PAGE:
#KYR: Japan - MilitaryBy The Cove August 6, 2021
The ‘Know Your Region’ series is designed to support unit and individual professional military education on the South East Asian region. It’s important for all serving members of our military to have a foundational knowledge of the countries and issues in the Indo-Pacific.
On this page:
- Military information
- Engagement, security cooperation and deterrence
- Military technology
- Size, composition of force
Since the turn of the 20th Century, Japan’s relationship with its military has gone from a patriotic and celebrated offensive force to one of self-defence in its current form – the Japanese Self Defence Force (JSDF) – which was formed in 1954.
Japan’s military personnel include 250,000 active serving members of the JSDF, with 55,000 in the part time reserve force. Japan ranked eighth in global military spending in 2019; this is partly due to former Prime Minister Abe’s national security strategy of 2013. With growing regional security pressures from China and North Korea, Japan seems likely to continue to strengthen its military presence in the region, expand upon and upgrade its physical military resources to become a powerful presence, able to defend itself and its neighbours when required.
This clip gives an excellent pictorial overview of how the Japanese Defence forces have transformed since 1950.
For further information on Japan’s Defence Forces, see the resources below:
- Will Shinzo Abe Get Support to Re-arm Japan
- Japan’s Military Turns to Women to Fill the Ranks
- NAVAL POWER 2021/Japan Maritime Self-Defence Force
- ‘Army of Samurais’ Japan Self-Defence Force 2020
- Japan Self-Defence Forces 2019
- Japan Self Defence Force Annual Live Firing Exercise 2017
- Japan Self Defence Force Academy - JSDF (documentary)
- Japan Ground Self-Defence Force Training with US Marines
- How Powerful is Japan? Japan Military Power 2021
ENGAGEMENT, SECURITY COOPERATION AND DETERRENCE
Japan’s former Prime Minister, Shinzo Abe, invested in the country’s defence force to grow its capability and strengthen its national security. In support of taking responsibility for its own defence, the Abe administration successfully reinterpreted Article 9 of the Constitution to enable the JSDF to defend its allies in certain circumstances, although actual amendments to Article 9 were unsuccessful prior to his resignation in 2020.
Japan’s security relationship with the US is strengthened by mutual cooperation for peace, stability and security in the Asia-Pacific region. Japan also wants to leverage support off like-minded regional neighbours also concerned with China’s growing influence, and potential threats from North Korea.
Recent talks with Australia have also led to a reciprocal agreement between the two countries to strengthen their strategic and security relationships, highlighted in the two videos below:
For more information on Japan’s engagement, security cooperation and deterrence, select from the resources below.
- Key Challenges in Japan’s Defence Policy
- Japan’s Security Dilemma: Self-Defence or Threat of Force
- Japan – Australia Defence Pact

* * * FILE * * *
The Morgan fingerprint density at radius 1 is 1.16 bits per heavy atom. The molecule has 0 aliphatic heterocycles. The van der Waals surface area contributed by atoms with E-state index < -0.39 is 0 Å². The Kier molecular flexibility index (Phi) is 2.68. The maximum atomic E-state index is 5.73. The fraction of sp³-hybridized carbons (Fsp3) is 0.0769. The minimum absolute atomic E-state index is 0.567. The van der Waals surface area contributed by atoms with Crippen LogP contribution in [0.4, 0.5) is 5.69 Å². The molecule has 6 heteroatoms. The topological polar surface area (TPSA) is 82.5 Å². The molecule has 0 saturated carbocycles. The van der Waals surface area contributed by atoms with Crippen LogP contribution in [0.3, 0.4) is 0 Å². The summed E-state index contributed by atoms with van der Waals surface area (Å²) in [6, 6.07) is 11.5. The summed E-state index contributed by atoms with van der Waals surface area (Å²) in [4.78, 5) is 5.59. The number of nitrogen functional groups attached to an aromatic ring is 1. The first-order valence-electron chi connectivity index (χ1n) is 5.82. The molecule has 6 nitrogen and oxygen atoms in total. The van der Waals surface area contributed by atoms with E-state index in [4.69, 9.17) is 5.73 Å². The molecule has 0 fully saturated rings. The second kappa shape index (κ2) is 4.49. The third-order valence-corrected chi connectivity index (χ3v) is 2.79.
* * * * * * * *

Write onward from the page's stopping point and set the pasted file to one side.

- Japan -Australia Cooperation in the East China Sea
- The US- Japan Security Alliance
- CSIS – The US-Japan Alliance in 2020 Report
- MOFA – Overview of Japan-US Security Relationship
- RAND: Missing in Japan’s Deterrence Debate
- Emerging Technologies and Nuclear Deterrence Relationship (Research Report)
- NATO and Japan’s Cooperation to Address Security Challenges
In recent years, Japan has invested heavily in technology to advance its Defence Force and strengthen its national security. Japan has engaged with its closest ally, the USA, to develop new equipment, including fighter jets, and currently has a budget of $US 52 billion to develop the JSDF, which is detailed in this video:
The videos below give some insight into Japan’s military and technological capabilities:
For more information on Japan’s military technology, see the resources below
- In recent years, Japan has strived to amend Article 9 of its constitution to allow the JSDF greater ability defend the nation and its allies. Should Japan be given the freedom to change Article 9 and become more than just a self-defence force? If so, how might this influence their approach to territorial disputes such as the Senkaku Islands? How might Japan’s neighbours view this from a wartime legacy perspective?
- Australia and Japan have agreed on a reciprocal defence pact which will support each country’s national security and strategic intent. How will this pact influence regional security issues, particularly in the South China Sea?
- Japan has risen to be one of the most technologically advanced militaries in the region, predominantly through US support. Could the rise of Chinese military power lead to an arms race in North Asia? How will this impact Australia’s relationships with nations in the region?
- The US and Japanese military relationship is the cornerstone of both nations strategic approach to the north-west Pacific. What challenges does rising Chinese global influence pose to this relationship? What role might be expected from Australia in the ongoing development and management of regional relationships?